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Film review: "Collateral Beauty" 

People tend to get sentimental around the holidays, and for good reason: another year is winding down, everyone's spending time with friends and family, and we're feeling nostalgic. A little sentimentality on those dark, cold winter nights can feel as comforting as a cozy fleece blanket. But bury yourself too much and you might suffocate on all that good cheer.

"Collateral Beauty" should come with a warning label. It's trite melodrama sprinkled with holiday magic, and then drained of character, nuance, and any shred of reality. Pandering and manipulative, the film is determined to get tears from audiences if it has to squeeze them out of you by force.

Will Smith stars as Howard, a once successful New York City advertising executive who never recovered from the death of his 6-year-old daughter two years before. He's withdrawn from his life, his friends, and his career. He spends his days constructing elaborate domino setups in his office, and then knocking them down (why he bothers to go into work to do this is beyond me). His friends and professional partners, Whit (Edward Norton), Claire (Kate Winslet), and Simon (Michael Peña), are growing desperate; his refusal to re-engage and get back to work is jeopardizing the agency they all own together.

And so his friends hire a private investigator (the wonderful Ann Dowd, in a nothing role) to follow Howard and get a better read on his state of mind. While tailing him, she discovers that he's been writing letters to Love, Death, and Time -- concepts that Howard believes are the three constants in life -- and he's got a bone to pick with them all.

Whit, Claire, and Simon see an opportunity, and an odd plan is hatched: they'll hire three local actors to portray Death (Helen Mirren), Love (Keira Knightley), and Time (Jacob Latimore). They ask each one to talk with Howard and get him to air his grievances out loud, while their investigator secretly films the exchanges. They believe this might offer Howard some sort of catharsis. But barring that, it might provide them with enough evidence of his instability that they can wrest control of the agency and salvage what they can of a rapidly sinking ship. At first, it seems as though the deception on the part of Howard's friends might add an interesting wrinkle to the story, but Allan Loeb's script never really bothers to explore that idea.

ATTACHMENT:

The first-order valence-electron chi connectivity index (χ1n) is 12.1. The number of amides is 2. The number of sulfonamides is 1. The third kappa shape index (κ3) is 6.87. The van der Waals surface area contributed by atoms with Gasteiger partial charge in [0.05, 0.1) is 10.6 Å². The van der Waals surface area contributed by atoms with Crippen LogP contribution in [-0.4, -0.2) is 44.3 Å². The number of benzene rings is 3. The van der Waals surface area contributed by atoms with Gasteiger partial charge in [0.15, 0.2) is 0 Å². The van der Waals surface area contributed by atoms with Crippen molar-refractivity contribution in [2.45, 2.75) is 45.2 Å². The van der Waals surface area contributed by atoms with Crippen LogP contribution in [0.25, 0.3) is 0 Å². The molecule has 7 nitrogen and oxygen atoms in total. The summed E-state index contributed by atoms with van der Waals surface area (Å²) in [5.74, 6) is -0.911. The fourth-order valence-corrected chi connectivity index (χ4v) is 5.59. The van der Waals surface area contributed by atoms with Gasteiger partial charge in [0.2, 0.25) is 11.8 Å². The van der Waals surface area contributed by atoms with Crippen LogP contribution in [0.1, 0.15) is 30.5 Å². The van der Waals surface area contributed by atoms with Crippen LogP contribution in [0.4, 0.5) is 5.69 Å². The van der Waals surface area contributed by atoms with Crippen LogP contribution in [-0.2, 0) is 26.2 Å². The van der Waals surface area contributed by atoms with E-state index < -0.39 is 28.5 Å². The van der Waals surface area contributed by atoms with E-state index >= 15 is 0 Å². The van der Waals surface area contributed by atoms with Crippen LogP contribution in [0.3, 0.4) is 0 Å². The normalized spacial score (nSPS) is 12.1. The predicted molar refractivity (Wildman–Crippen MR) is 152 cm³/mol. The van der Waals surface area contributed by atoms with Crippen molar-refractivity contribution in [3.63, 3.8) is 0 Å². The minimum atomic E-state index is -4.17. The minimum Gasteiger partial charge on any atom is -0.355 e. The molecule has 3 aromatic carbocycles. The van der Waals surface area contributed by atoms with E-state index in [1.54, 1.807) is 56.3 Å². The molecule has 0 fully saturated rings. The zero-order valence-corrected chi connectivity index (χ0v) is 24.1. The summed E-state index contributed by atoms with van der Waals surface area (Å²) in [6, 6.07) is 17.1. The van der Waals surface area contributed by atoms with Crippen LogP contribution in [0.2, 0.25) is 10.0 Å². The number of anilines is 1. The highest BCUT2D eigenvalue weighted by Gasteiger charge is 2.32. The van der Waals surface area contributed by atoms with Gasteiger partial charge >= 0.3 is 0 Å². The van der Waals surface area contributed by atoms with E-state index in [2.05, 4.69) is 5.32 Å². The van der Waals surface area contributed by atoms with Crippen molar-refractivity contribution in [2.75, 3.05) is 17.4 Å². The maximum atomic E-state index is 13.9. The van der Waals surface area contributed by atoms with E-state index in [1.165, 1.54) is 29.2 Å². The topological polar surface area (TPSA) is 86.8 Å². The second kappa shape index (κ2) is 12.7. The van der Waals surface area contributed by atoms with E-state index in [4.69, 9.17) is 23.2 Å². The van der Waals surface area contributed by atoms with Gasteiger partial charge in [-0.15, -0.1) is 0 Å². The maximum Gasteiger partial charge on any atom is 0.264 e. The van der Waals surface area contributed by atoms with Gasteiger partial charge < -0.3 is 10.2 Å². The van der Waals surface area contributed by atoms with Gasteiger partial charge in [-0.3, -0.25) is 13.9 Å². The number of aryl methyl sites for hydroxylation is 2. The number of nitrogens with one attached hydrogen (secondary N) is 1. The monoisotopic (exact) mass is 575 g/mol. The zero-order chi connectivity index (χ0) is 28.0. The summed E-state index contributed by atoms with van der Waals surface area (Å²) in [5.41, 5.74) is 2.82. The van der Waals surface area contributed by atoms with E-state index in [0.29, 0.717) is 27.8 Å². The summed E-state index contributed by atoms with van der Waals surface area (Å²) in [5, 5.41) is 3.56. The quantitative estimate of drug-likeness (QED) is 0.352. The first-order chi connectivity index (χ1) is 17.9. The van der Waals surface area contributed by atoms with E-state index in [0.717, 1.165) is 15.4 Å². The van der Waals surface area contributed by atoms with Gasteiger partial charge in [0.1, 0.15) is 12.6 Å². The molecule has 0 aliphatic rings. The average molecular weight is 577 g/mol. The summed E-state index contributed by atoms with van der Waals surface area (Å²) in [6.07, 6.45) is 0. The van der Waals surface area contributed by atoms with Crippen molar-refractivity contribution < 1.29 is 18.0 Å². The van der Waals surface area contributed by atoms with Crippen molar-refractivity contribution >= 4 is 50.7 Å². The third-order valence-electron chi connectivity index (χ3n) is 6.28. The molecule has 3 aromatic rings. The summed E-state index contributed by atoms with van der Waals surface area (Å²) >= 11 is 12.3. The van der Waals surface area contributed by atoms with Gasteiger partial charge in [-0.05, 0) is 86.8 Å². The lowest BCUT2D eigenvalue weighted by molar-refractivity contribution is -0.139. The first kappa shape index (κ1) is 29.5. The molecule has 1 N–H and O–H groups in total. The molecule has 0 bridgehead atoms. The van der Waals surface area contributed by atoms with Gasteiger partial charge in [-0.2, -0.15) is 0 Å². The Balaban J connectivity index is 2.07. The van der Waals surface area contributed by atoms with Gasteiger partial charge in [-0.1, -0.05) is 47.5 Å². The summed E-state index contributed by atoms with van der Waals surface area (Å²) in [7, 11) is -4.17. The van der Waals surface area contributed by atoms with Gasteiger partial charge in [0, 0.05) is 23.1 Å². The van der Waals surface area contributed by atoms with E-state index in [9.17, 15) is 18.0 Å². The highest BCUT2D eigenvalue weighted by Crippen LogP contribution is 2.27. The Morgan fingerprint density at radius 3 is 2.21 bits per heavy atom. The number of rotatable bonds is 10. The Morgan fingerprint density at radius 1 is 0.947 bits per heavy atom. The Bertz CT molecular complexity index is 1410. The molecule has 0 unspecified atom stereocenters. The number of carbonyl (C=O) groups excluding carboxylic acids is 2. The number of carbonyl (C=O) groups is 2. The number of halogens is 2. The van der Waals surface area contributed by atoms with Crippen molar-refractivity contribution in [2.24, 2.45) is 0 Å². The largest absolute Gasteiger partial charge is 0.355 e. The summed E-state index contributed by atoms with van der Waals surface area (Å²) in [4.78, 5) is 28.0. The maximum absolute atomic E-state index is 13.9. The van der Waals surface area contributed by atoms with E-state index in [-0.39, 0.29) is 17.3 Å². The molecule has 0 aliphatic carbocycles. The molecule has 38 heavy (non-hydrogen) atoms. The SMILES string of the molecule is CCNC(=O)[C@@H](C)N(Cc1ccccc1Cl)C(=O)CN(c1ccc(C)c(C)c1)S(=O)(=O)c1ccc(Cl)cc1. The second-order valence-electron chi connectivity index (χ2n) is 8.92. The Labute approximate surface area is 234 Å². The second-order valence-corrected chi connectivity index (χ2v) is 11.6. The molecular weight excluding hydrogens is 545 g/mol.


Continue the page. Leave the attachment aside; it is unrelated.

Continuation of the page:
Meanwhile Howard is making tentative steps on his own, constantly milling about outside a support group for grieving parents, led by Madeleine (Naomie Harris, right off her terrific performance in "Moonlight"). She implores him to appreciate the "collateral beauty," a nonsense phrase that's her way of saying that beautiful, positive moments can be found in even the most dire of circumstances. It's a lovely message, but there has to be a better way to convey it than having characters stand around explaining it to us.

In essence, the story is a twist on "A Christmas Carol," with Howard being visited by (what he believes to be) three spirits, but other than that director David Frankel doesn't bother much with the holiday milieu. The story appears to be set during the Christmas season mostly so the filmmaker can fill his movie with bokeh light effects and arrange his cast in front of pretty, twinkling lights while they endlessly explain their feelings.

"Collateral Beauty" boasts the type of cast that makes you wonder what on Earth attracted them to such an ill-conceived script (besides a new vacation home or the draw of working with one another). The actors do a fine enough job, but none are given much to work with.

Loeb's script treats human experience like a puzzle in which the pieces must all neatly fit into place. He bends over backward trying to tie everything together in a neat package wrapped up with a bow and presented with some "Ta dah!" hand flourishes. Its carefully constructed rendering of humanity feels alien and unnatural, like it was written by someone who read a detailed description of emotion in a book once.

The story crams in as much trauma as possible; in addition to dead children, there's also terminal illness, a parent facing dementia, and a ticking biological clock. There are affecting moments, but any real emotion gets smothered under the strained plot machinations. It doesn't help that "Manchester by the Sea," a much more honest portrayal of grief, opened in Rochester theaters just last week.

If you're in the mood for something sappy, schmaltzy, and more than a little silly, "Collateral Beauty" will probably scratch that itch. But its smothering benevolence just might be hazardous to your health.

Visit on Friday for additional film coverage, including a review of the documentary "Peter and the Farm."

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